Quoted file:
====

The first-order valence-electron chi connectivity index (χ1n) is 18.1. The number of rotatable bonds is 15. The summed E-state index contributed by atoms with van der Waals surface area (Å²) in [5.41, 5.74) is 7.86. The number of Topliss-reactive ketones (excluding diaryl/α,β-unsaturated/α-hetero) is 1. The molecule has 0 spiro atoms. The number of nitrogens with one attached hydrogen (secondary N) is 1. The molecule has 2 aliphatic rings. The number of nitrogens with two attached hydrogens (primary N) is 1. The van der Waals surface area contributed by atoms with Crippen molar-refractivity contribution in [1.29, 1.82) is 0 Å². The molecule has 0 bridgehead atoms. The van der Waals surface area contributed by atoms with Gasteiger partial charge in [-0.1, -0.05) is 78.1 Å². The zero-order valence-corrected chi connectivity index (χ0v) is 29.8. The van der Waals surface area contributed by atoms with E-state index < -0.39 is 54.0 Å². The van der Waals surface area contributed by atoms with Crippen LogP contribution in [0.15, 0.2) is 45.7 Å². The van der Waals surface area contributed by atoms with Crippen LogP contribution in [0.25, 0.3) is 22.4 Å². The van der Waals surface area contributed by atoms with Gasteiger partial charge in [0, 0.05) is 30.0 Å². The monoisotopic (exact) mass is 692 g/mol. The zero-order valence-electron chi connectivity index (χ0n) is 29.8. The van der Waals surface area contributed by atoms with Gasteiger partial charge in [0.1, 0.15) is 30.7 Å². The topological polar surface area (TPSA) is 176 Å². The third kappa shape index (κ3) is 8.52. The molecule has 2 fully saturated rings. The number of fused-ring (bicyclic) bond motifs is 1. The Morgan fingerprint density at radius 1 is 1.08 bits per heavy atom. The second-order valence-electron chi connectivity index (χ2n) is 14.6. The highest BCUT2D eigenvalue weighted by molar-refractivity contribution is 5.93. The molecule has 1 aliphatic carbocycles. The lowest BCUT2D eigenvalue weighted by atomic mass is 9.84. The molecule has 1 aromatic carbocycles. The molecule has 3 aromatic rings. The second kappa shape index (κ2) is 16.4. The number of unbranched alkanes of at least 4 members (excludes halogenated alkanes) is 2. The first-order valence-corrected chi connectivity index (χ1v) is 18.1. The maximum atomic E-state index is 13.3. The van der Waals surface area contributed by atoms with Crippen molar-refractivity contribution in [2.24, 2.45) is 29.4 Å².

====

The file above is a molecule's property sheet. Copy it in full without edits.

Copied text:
The first-order valence-electron chi connectivity index (χ1n) is 18.1. The number of rotatable bonds is 15. The summed E-state index contributed by atoms with van der Waals surface area (Å²) in [5.41, 5.74) is 7.86. The number of Topliss-reactive ketones (excluding diaryl/α,β-unsaturated/α-hetero) is 1. The molecule has 0 spiro atoms. The number of nitrogens with one attached hydrogen (secondary N) is 1. The molecule has 2 aliphatic rings. The number of nitrogens with two attached hydrogens (primary N) is 1. The van der Waals surface area contributed by atoms with Crippen molar-refractivity contribution in [1.29, 1.82) is 0 Å². The molecule has 0 bridgehead atoms. The van der Waals surface area contributed by atoms with Gasteiger partial charge in [-0.1, -0.05) is 78.1 Å². The zero-order valence-corrected chi connectivity index (χ0v) is 29.8. The van der Waals surface area contributed by atoms with E-state index < -0.39 is 54.0 Å². The van der Waals surface area contributed by atoms with Crippen LogP contribution in [0.15, 0.2) is 45.7 Å². The van der Waals surface area contributed by atoms with Crippen LogP contribution in [0.25, 0.3) is 22.4 Å². The van der Waals surface area contributed by atoms with Gasteiger partial charge in [0, 0.05) is 30.0 Å². The monoisotopic (exact) mass is 692 g/mol. The zero-order valence-electron chi connectivity index (χ0n) is 29.8. The van der Waals surface area contributed by atoms with Gasteiger partial charge in [0.1, 0.15) is 30.7 Å². The topological polar surface area (TPSA) is 176 Å². The third kappa shape index (κ3) is 8.52. The molecule has 2 fully saturated rings. The number of fused-ring (bicyclic) bond motifs is 1. The Morgan fingerprint density at radius 1 is 1.08 bits per heavy atom. The second-order valence-electron chi connectivity index (χ2n) is 14.6. The highest BCUT2D eigenvalue weighted by molar-refractivity contribution is 5.93. The molecule has 1 aliphatic carbocycles. The lowest BCUT2D eigenvalue weighted by atomic mass is 9.84. The molecule has 1 aromatic carbocycles. The molecule has 3 aromatic rings. The second kappa shape index (κ2) is 16.4. The number of unbranched alkanes of at least 4 members (excludes halogenated alkanes) is 2. The first-order valence-corrected chi connectivity index (χ1v) is 18.1. The maximum atomic E-state index is 13.3. The van der Waals surface area contributed by atoms with Crippen molar-refractivity contribution in [2.24, 2.45) is 29.4 Å².